It is interesting to think about. To me, anyway. Any thoughts? Or have you already fallen asleep?

Just another one of my crazy theories.


  • Former MemberFormer Member Posts: 1,876,323 The Mix Honorary Guru
    I suppose they could be seen as similar in terms of the effect they have and the reason's why people do it. I don't think smokers intend to harm themselves though, theey relieve stress by smoking which harms them. Self-harmers hurt themselves, which relieves stress. It's slightly different.
    In my opinion, though, the socially acceptable destructive coping methods are the worst ones. I think sugar probably causes more damage than many illegal drugs, for example.
    I think what people expect from certain things is significant, but so is association. My mother buys non-alchoholic beer because she likes the taste because she associates it with having fun when she was younger. Smoking, especially since the smoking ban, seems to be a social thing, and of course you breathe deeply while smoking, which also relaxes you.
    If there was a patch for self harming, the self harmer would probably swap it for another destructive habit. Nothing is dealt with easily, and if you've been doing something for a long time it will probably take a lot of thought and effort to stop.
  • Former MemberFormer Member Posts: 1,876,323 The Mix Honorary Guru
    But if people were not to believe that destructive things such as self harming and smoking relieves stress, wouldn't the number of people who did said thing decrease? I understand that it would not halt completely, but it may decrease slightly.

    And you will find that most self harmers harm themselves to relieve stress. Only the small few harm themselves for other reasons, such as for attention and then have stress relieved as a side effect. Many harm themselves as a coping mechianism. The same as smoking. My mother smokes mainly when she is stressed. They are alike.

    And yes, while I understand that the deep breaths you take while smoking may calm you, it is also still to do with psychology. Because you are using ciggerettes to do something that you very well could do without anything. And, most of the time, self harmers tend to take deep breaths when harming themselves. For example: some self harmers sniff glue. Essentially, the same effect as smoking.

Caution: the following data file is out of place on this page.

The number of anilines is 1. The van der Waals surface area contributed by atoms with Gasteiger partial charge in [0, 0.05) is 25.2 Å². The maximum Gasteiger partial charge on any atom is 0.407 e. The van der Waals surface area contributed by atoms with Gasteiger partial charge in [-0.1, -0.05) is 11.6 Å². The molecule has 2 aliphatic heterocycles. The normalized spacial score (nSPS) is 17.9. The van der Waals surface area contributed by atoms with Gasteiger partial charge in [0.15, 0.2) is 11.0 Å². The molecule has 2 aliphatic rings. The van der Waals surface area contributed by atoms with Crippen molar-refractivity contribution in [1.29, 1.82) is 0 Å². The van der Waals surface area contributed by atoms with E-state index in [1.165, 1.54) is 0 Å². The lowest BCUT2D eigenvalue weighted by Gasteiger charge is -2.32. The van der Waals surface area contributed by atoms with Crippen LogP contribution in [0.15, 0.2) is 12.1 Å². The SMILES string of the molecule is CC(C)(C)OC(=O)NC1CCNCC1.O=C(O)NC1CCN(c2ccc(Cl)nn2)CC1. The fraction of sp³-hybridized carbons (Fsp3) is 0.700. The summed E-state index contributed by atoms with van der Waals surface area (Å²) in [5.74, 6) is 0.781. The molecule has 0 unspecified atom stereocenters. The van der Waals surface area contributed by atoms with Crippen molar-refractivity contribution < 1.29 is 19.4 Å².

There will always be something out there bad for us. The hard task is ignoring it.
  • Former MemberFormer Member Posts: 1,876,323 The Mix Honorary Guru
    Doesn't selfharming release endorphins and/or adrenaline? (I'm not entirely sure) that actually do make you feel better, not just pschologically.
  • Former MemberFormer Member Posts: 1,876,323 The Mix Honorary Guru
    year .. well i do both
    and it helps soo much
  • Former MemberFormer Member Posts: 1,876,323 The Mix Honorary Guru
    grace wrote: »
    Doesn't selfharming release endorphins and/or adrenaline? (I'm not entirely sure) that actually do make you feel better, not just pschologically.

    It definately releases endorphins- it's why people get told exercise is good by the doctor :)
  • Former MemberFormer Member Posts: 1,876,323 The Mix Honorary Guru
    nicotine is psychoactive, so that pretty much undermines your whole argument about people self-medicating with i just because they think it helps with stress. That and the painful typeface means I couldn't be bothered to read it all.
Sign In or Register to comment.